Paris, Patisserie, Restaurants

Lunch At La Bague de Kenza, Paris

La Bague de Kenza was an unexpected lunch spot on a recent trip to Paris, as we were lured away from our route to the Breizh Café for a crepe by the aromas of spiced tagines and fragrant pastries.

La Bague de Kenza is an Algerian pâtisserie that has become so popular that owner L’Hassen Rahmani has opened eight other stores in Paris.  We visited the patisserie on rue Saint Honoré, which also has a petite tea salon and gastronomic restaurant with live music on selected weekends.

We opted for the Prix Fixe lunch which included a main course with either a starter or a pastry with fresh mint tea for 17.50.  To start, we were brought a bowl of marinated olives and sipped on a deliciously refreshing orange blossom, lime and fresh mint sherbet.

We both ordered the Chicken Tagine with Preserved Lemon and Green Olives.  A slow-cooked, succulent chicken leg portion was served with meltingly soft pieces of potato in a rich saffron-infused stew.

The chicken had been simmering away for so long that the outside was heavily browned and the inside was tender and full of flavour – just how it should be.  The olives gave a strong flavour and added oiliness, but they didn’t overpower the dish.

We were offered a basket of warm Algerian breads to accompany the tagine – a dense, flat and slightly sweet semolina bread and a fluffy leavened bread.  The semolina bread was particularly good for mopping up the scrumptious, oily sauce and was very filling.

For dessert, we selected a pastry from the overwhelming selection at the counter and were served fresh, sweetened mint tea from a silver pot into decorative little glasses.  The presentation was beautifully authentic and the mint tea was the perfect way to finish a light lunch.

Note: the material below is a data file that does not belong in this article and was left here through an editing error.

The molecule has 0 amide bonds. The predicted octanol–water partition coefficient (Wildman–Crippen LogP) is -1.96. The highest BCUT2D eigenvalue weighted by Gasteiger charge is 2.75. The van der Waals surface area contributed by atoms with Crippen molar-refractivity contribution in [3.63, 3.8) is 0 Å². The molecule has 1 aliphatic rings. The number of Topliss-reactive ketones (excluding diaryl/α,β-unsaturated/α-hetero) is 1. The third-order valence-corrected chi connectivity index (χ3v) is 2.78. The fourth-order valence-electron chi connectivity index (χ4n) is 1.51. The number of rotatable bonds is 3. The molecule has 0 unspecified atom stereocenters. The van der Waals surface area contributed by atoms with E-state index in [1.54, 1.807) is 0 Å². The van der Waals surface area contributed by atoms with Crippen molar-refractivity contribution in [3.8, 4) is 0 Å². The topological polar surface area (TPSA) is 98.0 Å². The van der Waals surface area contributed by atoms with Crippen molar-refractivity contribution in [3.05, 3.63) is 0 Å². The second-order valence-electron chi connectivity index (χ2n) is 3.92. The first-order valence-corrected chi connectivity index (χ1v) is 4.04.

Steven chose a dessert which was a whole date covered in a shell of marzipan.  I went for an apricot and almond paste triangular pastry topped with roasted almonds.  The marzipan date was dense and rich with a solid layer of sugary marzipan while the apricot pastry was thick and full of ripe fruitiness but not overly sweet or sticky.

La Bague de Kenza also has a small boutique section where you can buy authentic ingredients to make the pastries yourself, under the guidance of its cook book, Les Douceurs de Kenza.  If you’re not convinced that your own creations will even come close, fill a take-away box with marzipan fruits, baklava, semolina cakes and many more pasties that I couldn’t even attempt to describe.

La Bague de Kenza was a wonderful find and I’ll definitely be returning for some of that magnificent tagine.  My only gripe was that it was an uncharacteristically freezing winter’s day in Paris and it wasn’t much warmer inside.  Thank goodness we had the tea to warm us up!

According to Melissa Clark in the New York Times, a new trend in Paris is to bring a box full of La Bague de Kenza delicacies for your host at a dinner party.  You can always rely on the Parisians for a pâtisserie trend, so look out for posh ‘pâtisserie orientale’ and perhaps we could tempt La Bague de Kenza over to London…

La Bague de Kenza – 136 rue Saint Honoré, Paris (and other locations).

All photos by Chérie City

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